Seared sea scallops make for a fast, tasty and healthy dinner. They are sweet, meaty, tender and a beautiful pearly ivory color. Sometimes they have a bit of a peach or pink tint to them.
Last night I simply seared them in a hot non-stick pan with a little oil after seasoning with Szechuan Pepper Salt, then glazed them with a brushing of Hoisin Sauce. It took maybe 10 minutes. They are fast enough for a quick weeknight dinner and elegant enough for dinner guests.
How to Buy Scallops
When purchasing scallops look for “dry” or “chemical free” scallops. Ask if they have been treated with a phosphate solution. Treated scallops absorb water. A brilliant white color is a giveaway. Not only do you pay for water weight, they don’t taste as good. Treated scallops leave a milky solution in the pan as they cook so they steam more than sear and don’t brown as well.
Scallops should smell like the ocean, fresh and clean, not strong or fishy. If you want scallops to cook at about the same time and look nice on a plate, have the person at the fish counter pick them out carefully and individually. Watch them so you get what you want and don’t be afraid of telling them which ones you want. Scallops come in varying sizes. I big the biggest ones I can find, which can be anywhere from 1-2 ounces each. All you need is 6 ounces per person.
How to Sear Scallops
To sear scallops, pat them dry and season with a little salt and pepper. For this recipe I like the Szechuan Pepper Salt from Penzeys, but regular kosher or sea salt and black pepper will do. Most importantly don’t overcook them! Overcooked scallops are rubbery, not tender. They should be still barely translucent in the center.
Hoisin glazed scallops can be served on brown rice, or try black Chinese “Forbidden” rice, which is my favorite. Noodles (especially Asian varieties) work too. For a no-grain option, serve simply over vegetables.
Asparagus is a nice commitment to the seared scallops. Depending on the thickness of the asparagus it will take just a few minutes. Cook in a hot skillet or drop into boiling water for 2 minutes, then drain and serve hot.
Finish asparagus with a few drops of nutty rich sesame oil and for flair add a sprinkle of toasted sesame seeds. For great color and eye appeal, toss very thinly sliced strips of red bell pepper in with the asparagus as it cooks.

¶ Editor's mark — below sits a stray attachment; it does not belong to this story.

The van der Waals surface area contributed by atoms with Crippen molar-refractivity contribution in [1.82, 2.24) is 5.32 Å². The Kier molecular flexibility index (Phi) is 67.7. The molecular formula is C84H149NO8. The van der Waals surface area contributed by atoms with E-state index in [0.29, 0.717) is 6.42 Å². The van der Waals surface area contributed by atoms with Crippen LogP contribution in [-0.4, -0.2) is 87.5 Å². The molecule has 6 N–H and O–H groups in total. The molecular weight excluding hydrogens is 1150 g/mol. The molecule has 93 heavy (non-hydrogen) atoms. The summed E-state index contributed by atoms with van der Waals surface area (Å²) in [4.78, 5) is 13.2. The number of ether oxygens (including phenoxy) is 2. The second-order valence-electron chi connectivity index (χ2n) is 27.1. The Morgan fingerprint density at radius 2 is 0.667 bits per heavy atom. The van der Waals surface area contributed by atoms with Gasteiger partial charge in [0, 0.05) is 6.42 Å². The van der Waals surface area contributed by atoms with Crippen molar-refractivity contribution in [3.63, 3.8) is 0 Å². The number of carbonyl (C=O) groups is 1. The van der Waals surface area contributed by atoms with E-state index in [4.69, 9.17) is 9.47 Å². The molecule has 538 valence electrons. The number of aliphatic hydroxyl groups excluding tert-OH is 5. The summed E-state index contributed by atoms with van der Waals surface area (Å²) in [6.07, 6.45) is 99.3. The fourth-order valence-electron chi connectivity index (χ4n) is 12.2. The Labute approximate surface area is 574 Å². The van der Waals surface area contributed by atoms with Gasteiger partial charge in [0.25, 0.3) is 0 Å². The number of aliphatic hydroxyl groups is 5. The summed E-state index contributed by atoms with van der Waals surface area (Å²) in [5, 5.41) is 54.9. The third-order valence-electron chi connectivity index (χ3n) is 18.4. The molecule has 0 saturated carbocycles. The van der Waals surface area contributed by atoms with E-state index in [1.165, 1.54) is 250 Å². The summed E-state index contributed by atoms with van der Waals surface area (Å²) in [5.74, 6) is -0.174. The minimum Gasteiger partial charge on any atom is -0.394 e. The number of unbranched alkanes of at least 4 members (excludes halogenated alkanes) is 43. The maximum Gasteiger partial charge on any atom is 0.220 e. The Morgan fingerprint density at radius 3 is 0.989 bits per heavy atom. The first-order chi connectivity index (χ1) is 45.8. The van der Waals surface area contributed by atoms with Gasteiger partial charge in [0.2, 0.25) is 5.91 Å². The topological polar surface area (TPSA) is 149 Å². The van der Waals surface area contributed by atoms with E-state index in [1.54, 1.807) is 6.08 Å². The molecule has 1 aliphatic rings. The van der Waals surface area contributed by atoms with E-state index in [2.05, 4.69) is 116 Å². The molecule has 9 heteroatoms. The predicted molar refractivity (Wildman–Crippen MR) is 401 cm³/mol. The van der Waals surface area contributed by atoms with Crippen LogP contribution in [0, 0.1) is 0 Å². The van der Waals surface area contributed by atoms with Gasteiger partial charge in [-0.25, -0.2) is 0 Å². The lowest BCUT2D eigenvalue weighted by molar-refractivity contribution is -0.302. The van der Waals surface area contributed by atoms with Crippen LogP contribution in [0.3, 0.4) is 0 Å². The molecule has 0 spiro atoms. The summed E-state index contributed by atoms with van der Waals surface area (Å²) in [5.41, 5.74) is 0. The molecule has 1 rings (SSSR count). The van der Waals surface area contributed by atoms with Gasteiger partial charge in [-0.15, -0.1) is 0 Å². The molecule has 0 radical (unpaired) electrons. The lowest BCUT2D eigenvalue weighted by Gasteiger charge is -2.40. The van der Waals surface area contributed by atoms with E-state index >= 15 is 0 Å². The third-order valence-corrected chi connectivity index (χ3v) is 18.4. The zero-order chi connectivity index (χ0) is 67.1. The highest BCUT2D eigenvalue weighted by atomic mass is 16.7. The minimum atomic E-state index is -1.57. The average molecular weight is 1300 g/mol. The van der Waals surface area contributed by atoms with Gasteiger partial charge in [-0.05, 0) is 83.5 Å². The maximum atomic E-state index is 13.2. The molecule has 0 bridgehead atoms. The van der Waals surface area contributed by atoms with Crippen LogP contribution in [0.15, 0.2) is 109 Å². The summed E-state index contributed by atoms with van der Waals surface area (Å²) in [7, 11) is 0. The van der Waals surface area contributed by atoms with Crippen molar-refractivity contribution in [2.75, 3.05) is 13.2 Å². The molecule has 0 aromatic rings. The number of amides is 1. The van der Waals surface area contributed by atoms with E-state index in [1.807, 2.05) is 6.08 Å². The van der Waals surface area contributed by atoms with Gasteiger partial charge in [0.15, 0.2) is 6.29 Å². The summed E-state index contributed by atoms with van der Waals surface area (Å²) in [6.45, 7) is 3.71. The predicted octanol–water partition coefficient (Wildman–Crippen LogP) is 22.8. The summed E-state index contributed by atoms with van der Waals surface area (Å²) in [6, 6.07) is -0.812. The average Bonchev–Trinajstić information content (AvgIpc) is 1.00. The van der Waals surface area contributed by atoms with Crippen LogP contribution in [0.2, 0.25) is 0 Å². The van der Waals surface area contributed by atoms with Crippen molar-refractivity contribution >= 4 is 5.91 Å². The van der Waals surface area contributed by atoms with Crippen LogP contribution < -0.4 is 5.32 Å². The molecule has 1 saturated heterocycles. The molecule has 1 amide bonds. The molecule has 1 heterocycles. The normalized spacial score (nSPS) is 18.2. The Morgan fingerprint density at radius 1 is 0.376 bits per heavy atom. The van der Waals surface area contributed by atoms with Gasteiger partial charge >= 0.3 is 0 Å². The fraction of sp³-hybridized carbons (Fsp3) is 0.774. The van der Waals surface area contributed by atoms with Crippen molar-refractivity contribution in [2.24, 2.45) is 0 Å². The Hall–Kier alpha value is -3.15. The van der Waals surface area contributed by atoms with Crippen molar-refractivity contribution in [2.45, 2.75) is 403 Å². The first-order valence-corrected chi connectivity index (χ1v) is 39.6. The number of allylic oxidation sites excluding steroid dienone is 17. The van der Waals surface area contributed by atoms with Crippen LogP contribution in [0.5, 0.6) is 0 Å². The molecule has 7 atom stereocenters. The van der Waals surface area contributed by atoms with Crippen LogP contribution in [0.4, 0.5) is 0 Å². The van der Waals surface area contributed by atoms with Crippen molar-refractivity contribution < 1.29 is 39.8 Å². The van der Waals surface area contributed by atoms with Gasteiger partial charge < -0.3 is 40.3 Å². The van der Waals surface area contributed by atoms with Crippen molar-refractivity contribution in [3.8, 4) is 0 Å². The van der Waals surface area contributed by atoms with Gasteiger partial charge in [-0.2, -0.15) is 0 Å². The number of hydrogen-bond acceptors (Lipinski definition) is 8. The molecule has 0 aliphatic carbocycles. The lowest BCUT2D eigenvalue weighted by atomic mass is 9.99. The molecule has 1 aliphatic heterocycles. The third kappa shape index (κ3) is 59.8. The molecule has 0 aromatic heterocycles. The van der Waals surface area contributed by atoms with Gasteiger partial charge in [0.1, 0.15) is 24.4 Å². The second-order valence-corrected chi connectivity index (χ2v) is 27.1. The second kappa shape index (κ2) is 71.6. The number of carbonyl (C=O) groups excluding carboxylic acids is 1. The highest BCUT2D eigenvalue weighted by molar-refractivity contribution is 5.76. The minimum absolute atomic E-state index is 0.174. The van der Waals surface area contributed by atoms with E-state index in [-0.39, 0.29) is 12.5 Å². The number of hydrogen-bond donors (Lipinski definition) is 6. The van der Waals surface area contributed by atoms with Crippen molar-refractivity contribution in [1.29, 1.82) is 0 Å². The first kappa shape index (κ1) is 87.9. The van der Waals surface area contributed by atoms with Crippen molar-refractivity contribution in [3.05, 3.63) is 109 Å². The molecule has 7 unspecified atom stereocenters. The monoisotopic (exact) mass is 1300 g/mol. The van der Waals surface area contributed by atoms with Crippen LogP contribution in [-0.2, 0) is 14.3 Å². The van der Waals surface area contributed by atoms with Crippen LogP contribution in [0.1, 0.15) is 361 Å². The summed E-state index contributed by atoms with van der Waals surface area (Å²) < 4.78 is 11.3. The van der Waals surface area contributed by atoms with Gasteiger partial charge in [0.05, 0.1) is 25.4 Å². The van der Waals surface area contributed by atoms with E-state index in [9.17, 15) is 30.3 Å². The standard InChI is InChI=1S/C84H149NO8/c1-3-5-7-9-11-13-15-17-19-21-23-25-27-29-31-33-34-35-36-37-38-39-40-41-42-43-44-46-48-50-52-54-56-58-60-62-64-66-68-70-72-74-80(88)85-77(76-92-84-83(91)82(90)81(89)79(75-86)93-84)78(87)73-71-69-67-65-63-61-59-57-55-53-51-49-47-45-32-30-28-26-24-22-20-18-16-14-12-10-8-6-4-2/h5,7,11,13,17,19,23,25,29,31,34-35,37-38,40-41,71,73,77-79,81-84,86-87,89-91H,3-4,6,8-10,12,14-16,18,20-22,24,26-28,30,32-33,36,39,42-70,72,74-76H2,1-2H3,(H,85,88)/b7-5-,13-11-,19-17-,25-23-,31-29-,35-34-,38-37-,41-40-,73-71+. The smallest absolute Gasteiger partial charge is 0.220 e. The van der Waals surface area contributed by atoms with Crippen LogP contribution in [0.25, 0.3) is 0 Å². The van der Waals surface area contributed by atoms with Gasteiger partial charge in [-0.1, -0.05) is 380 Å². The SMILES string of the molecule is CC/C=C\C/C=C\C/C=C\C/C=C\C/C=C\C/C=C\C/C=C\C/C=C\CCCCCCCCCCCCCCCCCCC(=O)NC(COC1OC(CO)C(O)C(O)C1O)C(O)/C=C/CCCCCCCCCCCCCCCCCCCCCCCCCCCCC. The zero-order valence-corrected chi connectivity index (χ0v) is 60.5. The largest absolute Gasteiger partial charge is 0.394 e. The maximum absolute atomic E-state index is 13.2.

For a side dish shortcut, try the frozen organic brown rice available at Trader Joes. It takes 3 minutes in the microwave (if you use a microwave) and comes out perfect. It’s handy when you are short on time to get dinner on the table. Start with the basic rice and mix in finely chopped chives or parsley for more color and flavor.
About Hoisin Sauce
If you are not familiar with Hoisin, it is a classic Chinese sauce with a strong sweet-salty flavor. If you’ve ever ordered Moo Shu in a Chinese restaurant, it’s served with Hoisin.
Made with a variety of Asian ingredients, Hoisin has a beautiful, deep purple-black color. Hoisin can be used as grilling sauce (great for ribs, chicken and jumbo shrimp) and as a dipping sauce. I’ve made vinaigrettes and marinades with Hoisin. It’s something I always keep in my pantry. A little goes a long way, so if you are new to Hoisin use it sparingly and add as you prefer.
One more note, read your labels and find an organic Hoisin. Whole Foods 365 brand makes one. The ingredients are much better than the standard stuff in the Asian aisle which contain caramel coloring and food dye Red No. 40 which are both best to stay away from.
**Update July 2015 – I’ve created a new homemade Hoisin that is great and gluten-free. The recipe is here.
For more information on what to look for when you read labels and get educated on ingredients, become familiar with the Center for Science in the Public Interest (CSPI). There site has a list called Chemical Cuisine which I refer to often. It lists food additives and whether they are safe or not.
For nonstick pans, the best are made by ScanPan. It’s what I use at home. Read about them on Amazon. They are available in several sizes.
If you love rice but have never tried black Chinese Forbidden rice, you must. It cooks up perfectly in 30 minutes. It has a nutty taste, soft texture, and is a beautiful black-purple color.
If scallops are very cold (in the refrigerator), allow to stand at room temperature for about 30 minutes to take the chill off while you gather any other ingredients for your dinner. Serve over rice, Asian noodles or quickly cooked, sliced asparagus finished with toasted sesame oil.
- 12 ounces dry sea scallops (go for the big ones if they are available)
- Roasted Szechuan Pepper Salt (or plain kosher salt and black pepper)
- 1-2 teaspoons oil for the pan (preferably grapeseed oil)
- 1-2 tablespoons prepared Hoisin sauce (preferably homemade, recipe here)
- If scallops are refrigerated, allow them to stand at room temperature for about 30 minutes. Pat scallops dry with a paper towel. If the small side muscle (abductor) is still attached, pinch it off. It is tough to eat. Season scallops with a little salt and pepper.
- Heat a non-stick sauté or fry pan over medium-high heat. Add oil. When pan is hot and oil starts to shimmer place scallops in pan flat side down. Don’t crowd them. Leave scallops alone and don’t move them for a few minutes. The edges will start to get brown. You are aiming for a dark golden caramel crust. Turn scallops over, turn heat down, and using a spoon or pastry brush glaze with the Hoisin. Cook 1 more minute. Serve immediately.
- It’s not possible to give an exact cooking time as the thickness of the scallops varies along with the heat of your pan. When done correctly, scallops will still be translucent in the center and still have some springiness to them. They will not be firm or hard (overcooked). Do not overcook them and they’ll be great.